At times, video games never get the best of me with my own emotions. Rarely do I ever rage quit or throw a major fit over the design and difficulty of a game, because I do my best to self contain it. However, in the case of Lichtspeer: Double Speer Edition, all of that was thrown out of the conversation as I feared I would be snapping my Switch in two due to unprecedented signs of anger. But, even when as I was drowning in enemies and projectiles left and right along with a varying difficulty and somewhat cheap gameplay scenarios, Lichtspeer still kept my attention despite my constant pleas for a break.

Made by Polish developer Lichthund and published by Crunching Koalas, Lichtspeer: Double Speer Edition is a 2D action arcade side-scrolling title that has you throwing neon-colored spears at hoards of enemies at the behest of an angry god. You control either a male or female character as you mow down dozens upon dozens of creatures ranging from Hipster Ice Giants to Penguin Vikings to even a fez hat-wearing walrus riding a skateboard. It is here in this ancient Germanic future where you must “survive with style” and survival, I must add, is a key art. As one will see from the first screen, subtlety is not in the cards for Lichtspeer, which takes pride in its 80s inspired semi-futuristic setting, hip soundtrack, and minimalistic art direction. The game here is filled to the brim with bright colors (dominated by a neon palette, of course) and includes varying backgrounds to admire, which lend itself well to the overlaying but strange atmosphere.

Right off the bat, Lichtspeer controls smoothly and is quickly accessible for those willing up to the task of eliminating every quirky and stylized enemy that crosses their path. While in place on the left side of the screen, you simply aim your neon-colored speer of death and fire away in hopes of making sure not one creature tears you to shreds in one hit. From here, more and more variety of enemies will thrash toward you at different paces of speed and you must concentrate on how to deal with them in quick and easy fashion. The balance of this mechanic is, of course, the base of what makes Lichtspeer an unique exercise of multitasking. That is, you’ll be executing a lot of time in throwing spears at enemies while then worrying about others that require precise hits to eliminate. It’s a simple concept at first that only comes with one underlying truth that it demands your undivided attention as each enemy comes into frame.

Whether it’s a fast moving zombie or a slow moving Hipster Ice Giant, you best pay attention and throw your spear at will or be met with a certain death. Luckily, though, within each level you’re given much needed checkpoints after clearing one screen. This alone breaks up the monotony that you encounter within each portion of the game’s 13 levels. There is a challenge to be had with Lichtspeer, but it comes at the cost of repeated attempts at a certain stage while adjusting your strategy. Again, this bring us back to game’s difficulty, which ranges from challenging to blood-boiling frustration.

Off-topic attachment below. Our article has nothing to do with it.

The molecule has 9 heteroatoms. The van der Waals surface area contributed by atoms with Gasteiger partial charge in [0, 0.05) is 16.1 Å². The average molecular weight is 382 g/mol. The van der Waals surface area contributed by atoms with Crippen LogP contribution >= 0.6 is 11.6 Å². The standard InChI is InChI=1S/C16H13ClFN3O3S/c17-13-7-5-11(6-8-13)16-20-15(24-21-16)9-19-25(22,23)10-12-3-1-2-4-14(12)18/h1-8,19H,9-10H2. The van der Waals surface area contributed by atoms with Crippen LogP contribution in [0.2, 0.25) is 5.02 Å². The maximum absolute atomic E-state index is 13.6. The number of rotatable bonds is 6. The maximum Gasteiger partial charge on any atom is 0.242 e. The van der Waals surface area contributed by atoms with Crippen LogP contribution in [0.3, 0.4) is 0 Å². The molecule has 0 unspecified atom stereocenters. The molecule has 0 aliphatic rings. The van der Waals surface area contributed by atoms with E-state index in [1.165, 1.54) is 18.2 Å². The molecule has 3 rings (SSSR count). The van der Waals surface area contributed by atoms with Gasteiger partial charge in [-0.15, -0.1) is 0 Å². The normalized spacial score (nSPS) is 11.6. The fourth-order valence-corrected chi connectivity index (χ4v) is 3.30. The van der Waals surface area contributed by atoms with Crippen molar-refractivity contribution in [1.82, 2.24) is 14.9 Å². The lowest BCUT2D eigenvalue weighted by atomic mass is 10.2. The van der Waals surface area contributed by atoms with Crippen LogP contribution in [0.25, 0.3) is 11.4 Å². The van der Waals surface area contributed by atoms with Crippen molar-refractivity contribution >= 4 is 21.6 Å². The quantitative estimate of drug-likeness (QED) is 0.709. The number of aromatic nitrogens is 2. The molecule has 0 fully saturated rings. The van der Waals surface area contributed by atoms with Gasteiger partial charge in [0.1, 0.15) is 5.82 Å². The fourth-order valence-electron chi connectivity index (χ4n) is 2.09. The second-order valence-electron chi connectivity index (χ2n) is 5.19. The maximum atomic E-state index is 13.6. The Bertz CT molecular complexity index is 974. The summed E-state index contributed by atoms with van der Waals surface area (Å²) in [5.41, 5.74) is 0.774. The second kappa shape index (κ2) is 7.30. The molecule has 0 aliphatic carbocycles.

During my time with Lichtspeer, I was met with a good deal of challenges that tested my spear throwing accuracy and attention of concentrating on what enemies to focus on first. In the beginning this is simple, but as you progress this becomes a bigger challenge. You will soon be faced with throwing at enemies coming from an angle or from the opposite end of the screen or even with you upside down (which after many failed attempts I got the clever idea to flip my Switch upside down to account for the inversed scenario). These do offer a great deal of challenge to the player, but you wish there was more variety. If anything, Lichtspeer plays with both your mind and eyes, and that alone can give into both a rewarding experience or random fits of frustration.

While the gameplay involving throwing spears at enemies with accurate precision can be thrilling, it doesn’t evolve much further even with the available upgrades at your disposal. It’s still fun mowing enemy after enemy, but the padding becomes apparent as both the length of the levels and the difficulty spikes that are thrown at you during the various boss fights. On the subject of the boss fights, though, I must warn you that these will come with the caveat of precise aiming or else you will you be met with death after death after death. That alone gives into the overall theme of Lichtspeer: try and try and try again until you eliminate each and every foe with ease and be met with that relief of satisfaction.

Despite the frustrations that will come with Lichtspeer, there’s still enough to offer a short but fun experience. The Switch exclusive two-player co-op mode does give a little more life to the whole package and modes such as Rage Quit (where checkpoints aren’t allowed) and New Game+ offer you the chance to test your skills with a harder (and nerve-racking) challenge…if you so dare, that is. Sure, while the difficulty spikes within Lichtspeer’s level are a welcome challenge at times, the charm in throwing spears can wear off quickly. While you are given the opportunity to upgrade your character’s offensive and defensive skills, it doesn’t hide the fact that Lichtspeer’s mechanics feel like a one-trick pony.

I may be hard on this game for its various shortcomings, yet there were moments that had me feeling victorious after what felt like the umpteenth attempt. There are fun and challenging moments to dive into with this, but it makes you wish that it had a little more depth and a little less repetitive padding. While Lichtspeer may have given into some anger hidden within me, I’m just thankful I came through the whole thing alive and without breaking something of value.